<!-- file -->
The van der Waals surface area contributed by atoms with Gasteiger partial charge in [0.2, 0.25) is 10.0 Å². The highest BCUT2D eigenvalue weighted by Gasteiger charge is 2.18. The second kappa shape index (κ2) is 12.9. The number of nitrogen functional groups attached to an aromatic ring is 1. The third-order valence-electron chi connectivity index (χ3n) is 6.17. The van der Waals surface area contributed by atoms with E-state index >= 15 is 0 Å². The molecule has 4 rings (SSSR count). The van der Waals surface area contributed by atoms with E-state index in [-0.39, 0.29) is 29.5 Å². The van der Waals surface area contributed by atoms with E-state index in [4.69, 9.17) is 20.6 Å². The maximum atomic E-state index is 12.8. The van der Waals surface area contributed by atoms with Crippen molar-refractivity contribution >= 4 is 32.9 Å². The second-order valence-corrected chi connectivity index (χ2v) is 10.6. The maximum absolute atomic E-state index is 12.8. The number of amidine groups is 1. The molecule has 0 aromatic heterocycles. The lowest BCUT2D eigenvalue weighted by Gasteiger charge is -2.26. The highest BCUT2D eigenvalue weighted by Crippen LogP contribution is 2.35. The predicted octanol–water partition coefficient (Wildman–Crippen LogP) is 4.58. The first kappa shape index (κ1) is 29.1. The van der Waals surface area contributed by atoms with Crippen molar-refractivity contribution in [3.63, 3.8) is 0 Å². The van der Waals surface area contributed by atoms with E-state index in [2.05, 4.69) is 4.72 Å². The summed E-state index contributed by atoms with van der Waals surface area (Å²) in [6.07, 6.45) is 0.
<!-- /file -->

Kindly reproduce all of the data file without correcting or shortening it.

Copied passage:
The van der Waals surface area contributed by atoms with Gasteiger partial charge in [0.2, 0.25) is 10.0 Å². The highest BCUT2D eigenvalue weighted by Gasteiger charge is 2.18. The second kappa shape index (κ2) is 12.9. The number of nitrogen functional groups attached to an aromatic ring is 1. The third-order valence-electron chi connectivity index (χ3n) is 6.17. The van der Waals surface area contributed by atoms with E-state index >= 15 is 0 Å². The molecule has 4 rings (SSSR count). The van der Waals surface area contributed by atoms with E-state index in [-0.39, 0.29) is 29.5 Å². The van der Waals surface area contributed by atoms with E-state index in [4.69, 9.17) is 20.6 Å². The maximum atomic E-state index is 12.8. The van der Waals surface area contributed by atoms with Crippen molar-refractivity contribution >= 4 is 32.9 Å². The second-order valence-corrected chi connectivity index (χ2v) is 10.6. The maximum absolute atomic E-state index is 12.8. The number of amidine groups is 1. The molecule has 0 aromatic heterocycles. The lowest BCUT2D eigenvalue weighted by Gasteiger charge is -2.26. The highest BCUT2D eigenvalue weighted by Crippen LogP contribution is 2.35. The predicted octanol–water partition coefficient (Wildman–Crippen LogP) is 4.58. The first kappa shape index (κ1) is 29.1. The van der Waals surface area contributed by atoms with Crippen molar-refractivity contribution in [3.63, 3.8) is 0 Å². The van der Waals surface area contributed by atoms with E-state index in [2.05, 4.69) is 4.72 Å². The summed E-state index contributed by atoms with van der Waals surface area (Å²) in [6.07, 6.45) is 0.